Inevitable Relapse? It Ain’t Necessarily So!

Jim Christopher Health Guide
  • I suspect halting an addiction to cigarettes (and other drugs, for that matter) happens most effectively, solidly, enduringly when an individual experiences (develops) a gut-level revulsion (aversion) for same in this respect: he or she emotionally and intellectually catapults (or gradually pushes) cigarette smoking into the same arena as "immediate flight" stuff, e.g., yanking one's hand away from a roaring fire or escaping as fast as humanly possible from a collapsing edifice. After yanking or escaping, most folks fear/respect this stuff and are loathe to repeat same. This "separate-issue-numero-uno-priority" approach is how yours truly stopped boozing over thirty years ago and stopped smoking over fifteen years ago.

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    Susan stopped by my office - as she does from time to time - to pick up some materials for the SOS all-addictions recovery support meeting that she chairs one night a week. She'd expressed concern regarding some of the folks in recovery relapsing due to what they'd referred to as "the f__k-its!" I've also heard the relinquishing of one's recovery priority (aka relapse) referred to as "oh-what-the-hell-my-life-sucks-anyway-so-I-might-as-well-smoke-cigarettes,-drink-booze (if applicable) etc...."


    We agreed that if a recovering person has really bought the idea both cognitively and viscerally, i.e., acknowledged, accepted, prioritized as a separate issue from all else in life, that one cannot smoke cigarettes (drink booze, etc.) and get away with it, then one will maintain one's addiction arrest and not likely relapse. If one sees (feels) the following as an individual arrested-addiction truth: "Whatever else is happening in my life - even if I momentarily experience the self-esteem of a slug, even if I doubt myself severely at times - I still value and cling to my nicotine-addiction arrest as my precious (pain-avoidance) achievement so that ‘oh-what-the-hell-my-life-sucks-anyway,' i.e., ‘the f__k-its!' are experienced as separate issues from reaching for a cigarette, thrusting my hand into a roaring fire, rushing into a collapsing edifice, skipping into the path of an oncoming freight train, and drinking Drano®, leaping from a mountain top, etc.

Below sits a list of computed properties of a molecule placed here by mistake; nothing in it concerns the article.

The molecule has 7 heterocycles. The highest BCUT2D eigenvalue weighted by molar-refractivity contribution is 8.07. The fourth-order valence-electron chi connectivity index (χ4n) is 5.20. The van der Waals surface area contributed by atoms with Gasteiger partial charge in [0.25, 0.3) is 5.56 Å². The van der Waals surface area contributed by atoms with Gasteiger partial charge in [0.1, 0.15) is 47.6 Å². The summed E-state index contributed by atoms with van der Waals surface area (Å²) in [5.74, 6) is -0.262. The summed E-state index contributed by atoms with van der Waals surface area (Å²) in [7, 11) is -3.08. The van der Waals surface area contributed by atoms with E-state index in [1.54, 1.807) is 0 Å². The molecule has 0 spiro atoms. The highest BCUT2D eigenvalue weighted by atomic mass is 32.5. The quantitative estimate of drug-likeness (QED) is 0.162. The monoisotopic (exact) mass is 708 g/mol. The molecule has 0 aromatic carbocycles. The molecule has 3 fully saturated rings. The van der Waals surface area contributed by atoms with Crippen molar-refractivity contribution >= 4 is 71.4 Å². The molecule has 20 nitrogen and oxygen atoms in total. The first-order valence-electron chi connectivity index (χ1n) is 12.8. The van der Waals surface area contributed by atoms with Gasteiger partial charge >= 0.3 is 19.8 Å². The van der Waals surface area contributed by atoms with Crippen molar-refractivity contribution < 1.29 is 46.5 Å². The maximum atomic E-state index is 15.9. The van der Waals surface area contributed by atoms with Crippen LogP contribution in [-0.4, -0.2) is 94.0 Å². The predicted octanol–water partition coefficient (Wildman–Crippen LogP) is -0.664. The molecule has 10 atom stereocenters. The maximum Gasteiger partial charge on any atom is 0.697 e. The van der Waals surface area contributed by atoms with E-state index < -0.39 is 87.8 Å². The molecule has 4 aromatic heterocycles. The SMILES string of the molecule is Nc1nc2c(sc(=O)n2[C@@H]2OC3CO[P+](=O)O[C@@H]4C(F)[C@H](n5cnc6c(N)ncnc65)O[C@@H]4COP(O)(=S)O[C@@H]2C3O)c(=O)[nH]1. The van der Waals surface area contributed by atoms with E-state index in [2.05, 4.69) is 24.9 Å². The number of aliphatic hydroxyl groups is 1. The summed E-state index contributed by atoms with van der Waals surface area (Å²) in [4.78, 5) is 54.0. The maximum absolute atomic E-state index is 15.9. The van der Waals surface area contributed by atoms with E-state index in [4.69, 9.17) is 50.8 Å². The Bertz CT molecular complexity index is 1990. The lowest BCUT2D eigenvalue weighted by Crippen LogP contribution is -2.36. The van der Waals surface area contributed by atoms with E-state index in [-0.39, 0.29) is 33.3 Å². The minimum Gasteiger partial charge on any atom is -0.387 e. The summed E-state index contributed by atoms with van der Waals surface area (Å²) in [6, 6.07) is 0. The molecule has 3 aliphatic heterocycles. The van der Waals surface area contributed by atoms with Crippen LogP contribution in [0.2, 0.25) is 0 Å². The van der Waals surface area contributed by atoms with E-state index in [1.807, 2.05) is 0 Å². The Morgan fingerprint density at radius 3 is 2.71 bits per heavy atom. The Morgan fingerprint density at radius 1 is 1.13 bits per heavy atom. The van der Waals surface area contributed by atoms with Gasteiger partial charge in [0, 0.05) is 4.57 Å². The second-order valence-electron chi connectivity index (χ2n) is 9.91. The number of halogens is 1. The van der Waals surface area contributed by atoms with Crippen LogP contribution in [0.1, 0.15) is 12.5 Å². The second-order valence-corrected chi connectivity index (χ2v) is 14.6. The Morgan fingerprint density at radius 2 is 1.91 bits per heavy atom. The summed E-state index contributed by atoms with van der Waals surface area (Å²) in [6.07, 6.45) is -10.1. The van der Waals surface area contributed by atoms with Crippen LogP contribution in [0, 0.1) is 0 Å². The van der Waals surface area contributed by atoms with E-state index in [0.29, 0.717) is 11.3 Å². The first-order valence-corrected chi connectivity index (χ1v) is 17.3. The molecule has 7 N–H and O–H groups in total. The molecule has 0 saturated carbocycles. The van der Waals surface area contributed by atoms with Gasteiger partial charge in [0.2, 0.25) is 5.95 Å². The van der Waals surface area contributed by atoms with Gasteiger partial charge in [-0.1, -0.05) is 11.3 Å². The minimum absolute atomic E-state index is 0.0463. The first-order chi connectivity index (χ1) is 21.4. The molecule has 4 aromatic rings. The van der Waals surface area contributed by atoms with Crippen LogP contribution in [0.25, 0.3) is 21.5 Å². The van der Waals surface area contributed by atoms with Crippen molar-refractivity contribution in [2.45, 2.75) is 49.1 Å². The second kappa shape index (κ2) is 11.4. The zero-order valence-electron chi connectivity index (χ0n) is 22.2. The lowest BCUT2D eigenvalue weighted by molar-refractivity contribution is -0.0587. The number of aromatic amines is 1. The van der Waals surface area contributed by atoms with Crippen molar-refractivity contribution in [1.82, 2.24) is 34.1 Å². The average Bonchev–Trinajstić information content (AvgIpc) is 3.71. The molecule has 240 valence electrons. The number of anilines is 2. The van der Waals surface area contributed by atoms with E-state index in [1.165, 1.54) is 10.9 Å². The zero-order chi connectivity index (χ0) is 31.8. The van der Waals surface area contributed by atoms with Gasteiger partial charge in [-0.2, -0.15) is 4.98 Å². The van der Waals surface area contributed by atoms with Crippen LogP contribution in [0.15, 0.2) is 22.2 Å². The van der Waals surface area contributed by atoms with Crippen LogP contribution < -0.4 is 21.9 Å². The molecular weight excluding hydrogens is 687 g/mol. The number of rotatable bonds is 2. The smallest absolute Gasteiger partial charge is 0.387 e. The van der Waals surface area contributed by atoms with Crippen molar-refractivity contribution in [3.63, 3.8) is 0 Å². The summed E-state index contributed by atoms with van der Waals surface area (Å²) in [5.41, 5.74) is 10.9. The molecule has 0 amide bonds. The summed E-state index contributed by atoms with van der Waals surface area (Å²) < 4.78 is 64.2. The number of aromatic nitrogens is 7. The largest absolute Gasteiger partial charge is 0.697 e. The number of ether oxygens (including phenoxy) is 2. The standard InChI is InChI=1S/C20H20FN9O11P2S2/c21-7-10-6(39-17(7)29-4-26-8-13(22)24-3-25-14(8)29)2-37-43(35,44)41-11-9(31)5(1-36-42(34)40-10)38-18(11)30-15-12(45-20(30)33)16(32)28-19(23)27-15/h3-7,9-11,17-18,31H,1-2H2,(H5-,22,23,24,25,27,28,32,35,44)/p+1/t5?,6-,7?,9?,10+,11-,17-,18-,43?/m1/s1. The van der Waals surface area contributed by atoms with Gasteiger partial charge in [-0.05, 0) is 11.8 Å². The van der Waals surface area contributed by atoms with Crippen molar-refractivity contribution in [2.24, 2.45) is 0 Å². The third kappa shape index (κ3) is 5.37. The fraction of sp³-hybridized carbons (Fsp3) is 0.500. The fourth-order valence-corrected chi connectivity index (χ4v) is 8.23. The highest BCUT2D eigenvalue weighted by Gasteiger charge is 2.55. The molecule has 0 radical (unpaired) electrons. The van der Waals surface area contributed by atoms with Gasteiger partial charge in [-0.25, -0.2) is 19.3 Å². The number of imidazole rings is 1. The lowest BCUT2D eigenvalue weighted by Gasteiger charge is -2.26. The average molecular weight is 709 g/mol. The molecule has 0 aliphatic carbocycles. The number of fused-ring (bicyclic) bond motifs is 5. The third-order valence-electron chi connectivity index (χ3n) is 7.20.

Substance addiction is deadly serious, we agreed, and although life can be filled with both humor and heartache, we can feel confident - not complacent with our powerfully arrested addictions in the face of come-what-may. Smoking (for an ex-smoker) only exacerbates come-what-may.


    And we all support you in your quest for a nicotine-free life and wish for you a healthy, happy, and passionate recovery!


    Visit me at I look forward to being with you again next week.


Published On: January 28, 2009